To prove deficient performance, a convicted defendant must show that his "counsel's representation fell below an objective standard of reasonableness." Ross v. Dist. Attorney of Allegheny , 672 F.3d 198, 210 (3d Cir. 2012) (quoting Harrington v. Richter , 131 S.Ct. 770, 787 (2011)). The court's "scrutiny of counsel's performance must be highly deferential." Douglas v. Cathel , 456 F.3d 403, 420 (3d Cir. 2006) (citing Strickland , 466 U.S. at 689). Accordingly, there is a "strong presumption that counsel's conduct falls within the wide range of reasonable professional assistance." Grant v. Lockett , 709 F.3d 224, 234 (3d Cir. 2013) (quoting Strickland , 466 U.S. at 689). When raising an ineffective assistance claim, the convicted defendant first must identify which acts or omissions by counsel are alleged to not result from "reasonable professional judgment." Strickland , 466 U.S. at 690. Next, the Court must determine whether or not those acts or omissions fall outside the "wide range of professionally competent assistance." Id.

To prove prejudice, a convicted defendant has the burden to prove that acts or omissions "actually had an adverse effect on the defense." Id. at 693. "The defendant must show that there is a reasonable probability that, but for counsel's unprofessional errors, the result of the proceeding would have been different. A reasonable probability is a probability sufficient to undermine confidence in the outcome." Id. at 694.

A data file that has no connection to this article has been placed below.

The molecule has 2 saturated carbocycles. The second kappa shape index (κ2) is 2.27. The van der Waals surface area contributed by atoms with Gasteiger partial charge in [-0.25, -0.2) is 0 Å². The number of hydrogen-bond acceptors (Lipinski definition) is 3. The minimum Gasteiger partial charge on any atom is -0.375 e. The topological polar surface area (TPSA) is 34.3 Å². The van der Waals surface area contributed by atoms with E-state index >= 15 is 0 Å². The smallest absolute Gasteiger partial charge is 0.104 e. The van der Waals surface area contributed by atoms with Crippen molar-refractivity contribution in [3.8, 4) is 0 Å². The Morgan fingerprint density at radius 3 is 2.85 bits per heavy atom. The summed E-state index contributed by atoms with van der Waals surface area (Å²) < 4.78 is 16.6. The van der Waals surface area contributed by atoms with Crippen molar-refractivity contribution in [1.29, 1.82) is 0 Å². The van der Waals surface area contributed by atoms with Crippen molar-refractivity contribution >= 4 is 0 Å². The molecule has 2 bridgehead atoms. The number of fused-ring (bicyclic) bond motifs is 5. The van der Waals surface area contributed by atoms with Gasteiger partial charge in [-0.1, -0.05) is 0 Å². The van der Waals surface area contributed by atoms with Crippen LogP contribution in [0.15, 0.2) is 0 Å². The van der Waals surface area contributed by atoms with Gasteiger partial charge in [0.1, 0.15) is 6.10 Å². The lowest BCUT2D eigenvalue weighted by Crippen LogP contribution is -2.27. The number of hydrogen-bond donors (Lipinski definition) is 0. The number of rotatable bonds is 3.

Cobb initially filed a timely[3] petition seeking relief under § 2255 based on four distinct claims of ineffective assistance of his trial counsel, none of which were raised during his direct appeal.

Although a § 2255 petitioner may not generally raise new arguments for the first time on a collateral appeal that were not raised in the direct appeal, see Hodge v. United States , 554 F.3d 372, 379 (3d Cir. 2009), ineffective assistance of counsel claims are exempted from this procedural default rule, and therefore the Court may consider the pending claims. See Massaro v. United States , 538 U.S. 500, 504 (1998).

This four-claim petition, along with a supplemental brief raising a fifth claim for habeas relief based on the recent Alleyne holding, raises a total of five theories under which Petitioner is entitled to habeas relief.

A. First Claim: Failure to Inform Petitioner of 21 U.S.C. § 851 Notice and to Challenge the Notice

Petitioner first asserts that Counsel was ineffective for failing to notify Petitioner of the Government's intention to file a notice, pursuant to 21 U.S.C. § 851, of the prior convictions that the Government would rely upon in seeking an enhanced sentence for Petitioner.[4] See Memorandum of Law and Authorities in Supp. of Pet'r's § 2255 Mot. to Vacate, Set-Aside, or Correct Conviction or Sentence Under 28 U.S.C. § 2255 ("§ 2255 Mem.") 3, ECF No. 227. Petitioner claims that Counsel's performance was deficient because Counsel failed to: (i) notify Petitioner of the Government's intention to file ...